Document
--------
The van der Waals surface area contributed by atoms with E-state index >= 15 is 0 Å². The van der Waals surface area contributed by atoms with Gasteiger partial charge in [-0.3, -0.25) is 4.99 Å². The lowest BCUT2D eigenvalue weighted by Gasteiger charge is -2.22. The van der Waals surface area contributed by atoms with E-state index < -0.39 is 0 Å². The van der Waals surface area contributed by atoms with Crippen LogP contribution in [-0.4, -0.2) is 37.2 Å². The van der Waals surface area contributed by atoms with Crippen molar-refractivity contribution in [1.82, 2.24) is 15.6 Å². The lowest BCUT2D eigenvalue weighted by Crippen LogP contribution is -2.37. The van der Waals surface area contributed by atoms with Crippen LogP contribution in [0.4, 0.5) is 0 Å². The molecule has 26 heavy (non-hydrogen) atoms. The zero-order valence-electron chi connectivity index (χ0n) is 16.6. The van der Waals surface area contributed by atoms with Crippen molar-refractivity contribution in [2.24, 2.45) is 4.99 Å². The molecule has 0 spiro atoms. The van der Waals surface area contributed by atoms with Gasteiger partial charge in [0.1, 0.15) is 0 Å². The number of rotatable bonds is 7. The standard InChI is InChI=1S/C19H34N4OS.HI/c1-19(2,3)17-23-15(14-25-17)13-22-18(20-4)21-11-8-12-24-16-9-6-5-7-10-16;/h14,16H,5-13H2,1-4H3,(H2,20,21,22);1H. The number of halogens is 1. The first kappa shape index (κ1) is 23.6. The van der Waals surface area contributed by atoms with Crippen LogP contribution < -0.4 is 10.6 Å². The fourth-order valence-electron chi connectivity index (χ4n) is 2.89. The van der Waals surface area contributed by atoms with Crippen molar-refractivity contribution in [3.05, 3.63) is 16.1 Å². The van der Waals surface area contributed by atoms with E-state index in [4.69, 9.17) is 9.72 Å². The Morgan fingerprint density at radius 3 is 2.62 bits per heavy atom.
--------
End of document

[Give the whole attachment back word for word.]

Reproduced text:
The van der Waals surface area contributed by atoms with E-state index >= 15 is 0 Å². The van der Waals surface area contributed by atoms with Gasteiger partial charge in [-0.3, -0.25) is 4.99 Å². The lowest BCUT2D eigenvalue weighted by Gasteiger charge is -2.22. The van der Waals surface area contributed by atoms with E-state index < -0.39 is 0 Å². The van der Waals surface area contributed by atoms with Crippen LogP contribution in [-0.4, -0.2) is 37.2 Å². The van der Waals surface area contributed by atoms with Crippen molar-refractivity contribution in [1.82, 2.24) is 15.6 Å². The lowest BCUT2D eigenvalue weighted by Crippen LogP contribution is -2.37. The van der Waals surface area contributed by atoms with Crippen LogP contribution in [0.4, 0.5) is 0 Å². The molecule has 26 heavy (non-hydrogen) atoms. The zero-order valence-electron chi connectivity index (χ0n) is 16.6. The van der Waals surface area contributed by atoms with Crippen molar-refractivity contribution in [2.24, 2.45) is 4.99 Å². The molecule has 0 spiro atoms. The van der Waals surface area contributed by atoms with Gasteiger partial charge in [0.1, 0.15) is 0 Å². The number of rotatable bonds is 7. The standard InChI is InChI=1S/C19H34N4OS.HI/c1-19(2,3)17-23-15(14-25-17)13-22-18(20-4)21-11-8-12-24-16-9-6-5-7-10-16;/h14,16H,5-13H2,1-4H3,(H2,20,21,22);1H. The number of halogens is 1. The first kappa shape index (κ1) is 23.6. The van der Waals surface area contributed by atoms with Crippen LogP contribution < -0.4 is 10.6 Å². The fourth-order valence-electron chi connectivity index (χ4n) is 2.89. The van der Waals surface area contributed by atoms with Crippen molar-refractivity contribution in [3.05, 3.63) is 16.1 Å². The van der Waals surface area contributed by atoms with E-state index in [4.69, 9.17) is 9.72 Å². The Morgan fingerprint density at radius 3 is 2.62 bits per heavy atom.